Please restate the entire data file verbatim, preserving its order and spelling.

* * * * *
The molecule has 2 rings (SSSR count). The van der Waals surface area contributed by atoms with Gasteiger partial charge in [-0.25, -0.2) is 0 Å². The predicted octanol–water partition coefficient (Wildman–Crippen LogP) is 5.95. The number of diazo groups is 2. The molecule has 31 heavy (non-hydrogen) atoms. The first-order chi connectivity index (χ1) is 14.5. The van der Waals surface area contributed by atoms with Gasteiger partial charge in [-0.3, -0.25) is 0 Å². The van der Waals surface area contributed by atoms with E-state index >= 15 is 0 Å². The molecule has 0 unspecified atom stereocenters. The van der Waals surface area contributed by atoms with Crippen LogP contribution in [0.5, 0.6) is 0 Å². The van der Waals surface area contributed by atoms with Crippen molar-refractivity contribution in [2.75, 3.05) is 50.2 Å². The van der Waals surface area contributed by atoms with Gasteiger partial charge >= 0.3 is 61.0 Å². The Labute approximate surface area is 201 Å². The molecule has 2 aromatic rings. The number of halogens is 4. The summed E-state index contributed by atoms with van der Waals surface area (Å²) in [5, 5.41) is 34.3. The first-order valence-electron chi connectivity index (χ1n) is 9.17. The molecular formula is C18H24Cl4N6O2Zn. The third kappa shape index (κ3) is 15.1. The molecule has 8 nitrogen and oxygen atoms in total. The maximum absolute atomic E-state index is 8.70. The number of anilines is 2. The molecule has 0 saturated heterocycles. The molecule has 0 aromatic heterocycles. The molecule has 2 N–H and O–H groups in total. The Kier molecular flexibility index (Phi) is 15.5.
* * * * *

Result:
The molecule has 2 rings (SSSR count). The van der Waals surface area contributed by atoms with Gasteiger partial charge in [-0.25, -0.2) is 0 Å². The predicted octanol–water partition coefficient (Wildman–Crippen LogP) is 5.95. The number of diazo groups is 2. The molecule has 31 heavy (non-hydrogen) atoms. The first-order chi connectivity index (χ1) is 14.5. The van der Waals surface area contributed by atoms with Gasteiger partial charge in [-0.3, -0.25) is 0 Å². The van der Waals surface area contributed by atoms with E-state index >= 15 is 0 Å². The molecule has 0 unspecified atom stereocenters. The van der Waals surface area contributed by atoms with Crippen LogP contribution in [0.5, 0.6) is 0 Å². The van der Waals surface area contributed by atoms with Crippen molar-refractivity contribution in [2.75, 3.05) is 50.2 Å². The van der Waals surface area contributed by atoms with Gasteiger partial charge >= 0.3 is 61.0 Å². The Labute approximate surface area is 201 Å². The molecule has 2 aromatic rings. The number of halogens is 4. The summed E-state index contributed by atoms with van der Waals surface area (Å²) in [5, 5.41) is 34.3. The first-order valence-electron chi connectivity index (χ1n) is 9.17. The molecular formula is C18H24Cl4N6O2Zn. The third kappa shape index (κ3) is 15.1. The molecule has 8 nitrogen and oxygen atoms in total. The maximum absolute atomic E-state index is 8.70. The number of anilines is 2. The molecule has 0 saturated heterocycles. The molecule has 0 aromatic heterocycles. The molecule has 2 N–H and O–H groups in total. The Kier molecular flexibility index (Phi) is 15.5.